The Truth, Mainly - 11/17/1997

Nebraska pride is one thing, God's sense of irony is quite another
by Leon Satterfield

We've pretty much reached consensus, haven't we?

The Cornhuskers didn't beat Missouri because of Tom Osborne's decision to punt with three minutes left, or because of Ahman Green's running for 189 yards or Scott Frost's five completed passes in the last minute or even Matt Davison's sticky-fingered catch in the end zone.

No, the consensus is that the Cornhuskers beat Missouri because God wanted it that way.

It's an understandable consensus.

There was that double rainbow that showed up late in the third quarter of the Oklahoma game—Tom Osborne's 250th win. It was widely interpreted as a sign that, in the words of one of the Nebraska players, "God was smiling on him or something."

So if God smiles—or something— on the coach, we shouldn't be surprised that Divine Intent somehow propelled the ball off Shevin Wiggins' leg into Matt Davison's sticky fingers.

One player said it was because "the Lord was watching over me."

One coach said "I do not believe in luck but in a sovereign God….there were many prayers and God heard from a whole lot of people at that time."

One alum wrote a letter to the newspaper saying he "is now convinced that God does indeed exist and…lives in Lincoln, Nebraska."

And more than one television sportscaster, finely attuned to signals from Above, agreed with Lee Corso that "God is a Nebraska fan! God was watching up in Heaven and it was Divine Intervention!"

It's a marvelous thing for the state to have The Chosen Team reside here. Can we get it on the license plates? "Nebraska: God is our Cheerleader."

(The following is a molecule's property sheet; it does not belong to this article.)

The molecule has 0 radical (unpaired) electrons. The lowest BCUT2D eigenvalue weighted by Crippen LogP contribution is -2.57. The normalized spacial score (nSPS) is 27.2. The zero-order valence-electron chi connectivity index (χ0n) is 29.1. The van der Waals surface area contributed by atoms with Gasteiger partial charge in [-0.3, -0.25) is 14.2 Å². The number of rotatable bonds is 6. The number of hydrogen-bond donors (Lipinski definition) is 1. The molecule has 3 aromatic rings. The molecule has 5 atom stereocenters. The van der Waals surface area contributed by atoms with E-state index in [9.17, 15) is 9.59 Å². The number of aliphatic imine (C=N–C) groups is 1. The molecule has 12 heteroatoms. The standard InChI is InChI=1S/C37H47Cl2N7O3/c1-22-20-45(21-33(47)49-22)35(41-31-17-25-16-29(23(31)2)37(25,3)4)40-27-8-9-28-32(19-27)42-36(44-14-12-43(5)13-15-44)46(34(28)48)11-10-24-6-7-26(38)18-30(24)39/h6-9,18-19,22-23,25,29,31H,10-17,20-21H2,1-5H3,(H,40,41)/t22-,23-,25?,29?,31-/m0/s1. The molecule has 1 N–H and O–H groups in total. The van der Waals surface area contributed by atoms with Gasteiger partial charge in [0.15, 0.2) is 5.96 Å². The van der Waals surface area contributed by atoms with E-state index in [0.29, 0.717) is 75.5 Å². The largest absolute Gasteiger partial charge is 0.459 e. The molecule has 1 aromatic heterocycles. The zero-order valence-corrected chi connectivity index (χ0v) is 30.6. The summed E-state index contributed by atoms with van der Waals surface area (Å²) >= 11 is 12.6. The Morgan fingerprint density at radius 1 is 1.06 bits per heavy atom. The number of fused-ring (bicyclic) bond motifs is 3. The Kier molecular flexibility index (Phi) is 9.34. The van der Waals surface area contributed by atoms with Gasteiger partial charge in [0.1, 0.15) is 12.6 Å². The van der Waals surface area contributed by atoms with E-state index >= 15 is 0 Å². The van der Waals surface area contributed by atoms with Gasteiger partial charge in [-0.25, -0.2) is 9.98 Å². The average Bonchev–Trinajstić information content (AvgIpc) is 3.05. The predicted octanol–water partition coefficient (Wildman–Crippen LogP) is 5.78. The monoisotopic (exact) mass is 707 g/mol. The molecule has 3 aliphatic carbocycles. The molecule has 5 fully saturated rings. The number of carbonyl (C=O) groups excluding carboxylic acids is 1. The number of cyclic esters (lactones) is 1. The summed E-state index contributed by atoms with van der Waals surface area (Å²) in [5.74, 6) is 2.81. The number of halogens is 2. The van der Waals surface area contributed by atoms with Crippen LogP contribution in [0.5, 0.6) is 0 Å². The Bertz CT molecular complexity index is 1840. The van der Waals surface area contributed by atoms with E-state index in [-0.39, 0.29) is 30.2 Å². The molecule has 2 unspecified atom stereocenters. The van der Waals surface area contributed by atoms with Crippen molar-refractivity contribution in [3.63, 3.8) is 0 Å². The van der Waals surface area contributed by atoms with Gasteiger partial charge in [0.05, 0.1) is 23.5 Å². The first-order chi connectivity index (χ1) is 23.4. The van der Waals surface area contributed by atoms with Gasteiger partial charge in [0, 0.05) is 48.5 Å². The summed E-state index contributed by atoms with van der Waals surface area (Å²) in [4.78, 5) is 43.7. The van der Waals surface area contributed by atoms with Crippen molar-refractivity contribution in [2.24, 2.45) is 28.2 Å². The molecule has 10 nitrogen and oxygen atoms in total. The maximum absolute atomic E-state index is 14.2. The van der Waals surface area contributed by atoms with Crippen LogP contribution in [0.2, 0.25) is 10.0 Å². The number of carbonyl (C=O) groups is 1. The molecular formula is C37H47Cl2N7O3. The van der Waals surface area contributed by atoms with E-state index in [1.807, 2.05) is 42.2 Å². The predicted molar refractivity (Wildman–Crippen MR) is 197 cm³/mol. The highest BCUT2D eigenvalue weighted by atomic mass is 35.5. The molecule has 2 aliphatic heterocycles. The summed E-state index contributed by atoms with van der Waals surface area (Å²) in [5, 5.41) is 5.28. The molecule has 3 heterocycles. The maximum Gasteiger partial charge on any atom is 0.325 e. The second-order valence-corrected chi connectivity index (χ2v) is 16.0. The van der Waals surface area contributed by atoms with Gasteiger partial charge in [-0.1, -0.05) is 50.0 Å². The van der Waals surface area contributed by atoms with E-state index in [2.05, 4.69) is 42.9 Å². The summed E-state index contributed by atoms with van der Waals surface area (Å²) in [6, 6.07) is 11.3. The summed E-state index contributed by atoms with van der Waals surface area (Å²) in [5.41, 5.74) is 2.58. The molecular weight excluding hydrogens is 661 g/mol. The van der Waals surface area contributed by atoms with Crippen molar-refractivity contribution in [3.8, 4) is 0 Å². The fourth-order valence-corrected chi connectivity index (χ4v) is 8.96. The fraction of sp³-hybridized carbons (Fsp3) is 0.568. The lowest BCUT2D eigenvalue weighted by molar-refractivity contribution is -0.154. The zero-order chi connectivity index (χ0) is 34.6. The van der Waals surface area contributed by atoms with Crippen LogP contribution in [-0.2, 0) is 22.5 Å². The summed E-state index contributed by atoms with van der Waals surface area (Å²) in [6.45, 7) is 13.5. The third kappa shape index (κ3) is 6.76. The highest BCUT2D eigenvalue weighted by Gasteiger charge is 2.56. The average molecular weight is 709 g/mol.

Too bad about those poor folks in Missouri though. Makes you wonder just what they did to displease God that way. What awful sin could warrant such a cruel snatching away of glorious victory?

I suppose we'll never know. Even if they told us, as Nebraskans we'd never be able to fathom the depths of Missouri's depravity. All we can do is look—and shudder—at the punishment. It was much worse than a 56-0 whupping because with a minute to go the Tigers had the game in their pockets.

God, the Celestial Pickpocket. God, the Heavenly Trickster who had Jonah swallowed by a big whale. As a little joke.

Makes you stop and think, doesn't it?

What it makes me stop and think of is that God—at least the One who controls the outcome of college football games—is a little like the old Greek gods who delighted in luring us into a state of overweening pride and ambition, just so they could guffaw when our hubris would lead us to certain catastrophe.

It also makes me stop and think of the Colorado Buffaloes who, back in 1994 under Bill McCartney, defeated Michigan 27-26 with a 64-yard touchdown pass on the last play of the game.

That too was seen by coach and players as Divine Intervention.

"Those guys out there asked for a miracle," said a player on the sidelines, "and God decided to give it to them."

A week later the notion of being The Chosen was reinforced when Colorado defeated the infidels from Texas 34-31 on a field goal with one second left.

But before the month was out, God turned that Ironic Sense of Heavenly Humor loose on the Buffaloes when they came to Lincoln—undefeated, proud as popes of their Divine Favor.

They got ground up 24-7.

Nothing's been the same for Bill McCartney since then; he's now reduced to bringing Promise Keepers into the fold.

(It's not clear whose side God is taking on that one. God may be a She who's annoyed by ex-football coaches who preach that men must resume their leadership of families.)

So even though I sometimes invoke the Deities myself when I watch football ("Good Lord!" I may shout at the television, or "Ye Gods and little fishes!"), I'm uneasy about making claims concerning God's gridiron allegiances. I'm uneasy about suggesting God is so bored with the infinite variety of the Creation that He reaches down and creates unlikely bounces of an oddly shaped ball in a violent little game played by a miniscule minority on a little bitty part of a tiny blue sphere orbiting a smallish star in an insignificant galaxy.

If God reacts at all to such activity, it's probably to be amused at our presumption that His Divine Underwear is all in a knot over the outcome of such contests.

Mindful of Greek tragedies and Colorado catastrophes, we know what God, the Cosmic Ironist, is capable of when He's full of Celestial Amusement over our presumption.


Lincoln English Professor Satterfield writes to salvage clarity from his confusion. His column appears on alternate Mondays.

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